Peak FreQuency, UCCS Music Program, Heller Center for Arts & Humanities present ‘Anti-Borderlands’ — part of the Take it Outside, People! Concert Series.
Reimagining live music during COVID, this music is constructed for artists and audience to wander the Heller Center landscape while practicing expansive social distancing. Audience members will be guided to various areas to wander freely or sit comfortably.
The need for improvisation across so many areas of our lives has never been more vital. The willful act of spontaneous creation is often an expression of empathy, solidarity and necessity. Musicians and artists have something to say about improvisation and adaptability. Improvisational practices are built on strong foundations of knowledge, technical skill, collective trust and while seeking the unknown magic of serendipity or….a bit of blind luck.
“Improvisation appeals to us because it is work that makes a difference in the world. It compels us to leave our comfort zones, to forge meaningful interactions with others across categories and social identities, to deepen the democratic strata of society through cultural activities that resonate fully with the contradictions and possibilities of our time.
Improvisation in both expressive cultural and social-movement mobilizations can keep us attentive to our responsibility to build the world we hope to inhabit”-- From the Fierce Urgency of Now: Improvisation, Rights, and the Ethics of Cocreation.
Bottesini and Ormao have a long-standing relationship having worked together in the past on site specific roving performances Press and Pre-Press. UCCS Professor of Music Dr. Glen Whitehead and Ormao Director Janet Johnson have collaborated on many music and dance projects including Bound Breath, Press, Pre-Press, Sanctuary of Moments, and Protest.
The Bottesini Project:
Bottesini is a Denver based free improvisation ensemble that hints at the fringes while being centered on a wide-ranging jazz-based language. This ensemble, founded by saxophonist Paul Riola in 2006 creates intricately woven compositions from the guiding principles of free improvisation. Bottesini has been featured regionally and internationally and has had the distinct privilege to have had some of the most notable and distinguished musicians in the improvisational field from around the world perform in this group including; Nels Cline, Fred Frith, Jeff Parker, Scott Amendola, Ron Miles, Janet Feder, DJ Olive, Carla Kihlstedt and Vinny Golia.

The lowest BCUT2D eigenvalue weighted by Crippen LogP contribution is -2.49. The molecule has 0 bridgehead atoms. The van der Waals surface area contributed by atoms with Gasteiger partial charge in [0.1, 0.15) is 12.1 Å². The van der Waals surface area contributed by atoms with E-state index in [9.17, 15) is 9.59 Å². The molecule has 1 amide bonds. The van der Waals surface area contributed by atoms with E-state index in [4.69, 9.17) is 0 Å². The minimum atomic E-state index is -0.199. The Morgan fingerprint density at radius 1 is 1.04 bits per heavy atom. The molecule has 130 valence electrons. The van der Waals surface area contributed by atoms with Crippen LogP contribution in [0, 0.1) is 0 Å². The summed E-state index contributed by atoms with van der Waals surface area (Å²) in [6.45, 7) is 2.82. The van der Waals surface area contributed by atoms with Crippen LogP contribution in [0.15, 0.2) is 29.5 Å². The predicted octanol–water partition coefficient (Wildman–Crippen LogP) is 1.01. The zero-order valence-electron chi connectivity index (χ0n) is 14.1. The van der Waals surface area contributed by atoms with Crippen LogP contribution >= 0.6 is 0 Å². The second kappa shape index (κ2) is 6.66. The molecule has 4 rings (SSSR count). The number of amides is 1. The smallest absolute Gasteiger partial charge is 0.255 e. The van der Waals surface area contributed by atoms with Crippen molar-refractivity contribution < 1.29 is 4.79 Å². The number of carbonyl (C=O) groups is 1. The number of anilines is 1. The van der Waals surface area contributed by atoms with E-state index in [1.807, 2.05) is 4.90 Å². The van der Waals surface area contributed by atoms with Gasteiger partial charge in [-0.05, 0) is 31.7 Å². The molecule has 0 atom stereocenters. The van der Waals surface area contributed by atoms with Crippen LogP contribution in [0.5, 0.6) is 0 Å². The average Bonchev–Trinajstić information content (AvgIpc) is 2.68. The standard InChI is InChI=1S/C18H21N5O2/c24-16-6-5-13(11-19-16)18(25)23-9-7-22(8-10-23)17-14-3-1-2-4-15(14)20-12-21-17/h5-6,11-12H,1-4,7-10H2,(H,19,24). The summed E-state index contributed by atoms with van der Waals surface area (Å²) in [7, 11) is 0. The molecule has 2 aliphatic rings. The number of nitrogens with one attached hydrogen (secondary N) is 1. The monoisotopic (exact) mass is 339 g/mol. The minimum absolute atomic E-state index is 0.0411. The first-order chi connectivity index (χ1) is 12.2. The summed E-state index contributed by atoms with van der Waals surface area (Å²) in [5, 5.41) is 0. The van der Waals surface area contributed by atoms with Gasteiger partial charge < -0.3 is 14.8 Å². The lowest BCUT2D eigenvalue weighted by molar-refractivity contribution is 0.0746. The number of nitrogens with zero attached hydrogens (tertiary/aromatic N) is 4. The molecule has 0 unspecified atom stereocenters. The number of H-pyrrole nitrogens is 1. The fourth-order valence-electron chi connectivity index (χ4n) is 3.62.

Ormao Dance Co. / Janet Johnson / Including members of the UCCS Dance Faculty:
Exploring and responding to the natural environmental setting of Heller Center for Arts & Humanities, Ormao dancers embody the essence of improvisation working with The Bottesini Project musicians. Acknowledging that distance can expand our ability to ‘speak’ with freedom and without the limits of time, the dancers make connections through movement in an intimate way.
Ormao Dance Company
Making Dances | Building Community
Ormao embraces dance as an art form, a celebration of human connection, expression, and diverse life experience. Nationally recognized choreographers regularly contribute to our diverse repertory with content that provokes, challenges, and entertains while encouraging diversity and tolerance. We seek to engage and grow audiences for dance with performances in theaters as well as unexpected places such as art museums, abandoned buildings, and construction zones. Ormao has a two-decade history of excellence in these areas. Our award-winning, professional modern dance company performs regularly and typically in collaboration with other artists.
ANTI-BORDERLANDS for Field Orchestra
Dr. John Forshee, composer
This 25-minute collaborative work, conceived specifically for the geography surrounding Heller House, involves an ensemble of 15-20 student musicians strategically dispersed over a 30-acre2 area of the open space between the UCCS Field House and the Heller buildings. Seeking to re-appropriate, re-think, and interrogate the traditional concert space setting, the usual roles of an ensemble performance are here re-imagined in line with the land and the place: for instance, the conductor is stationed at the crest of a hill, maintaining sight-lines with each musician of the field at incredible distances, and audience listeners are invited to follow the trails and pause between musicians stationed along the way. Through these ways and more, ANTI-BORDERLANDS is a work which invites speculation by engaging the listener through an immersive interaction with the land, the sound of the land, and the sounds produced within the land.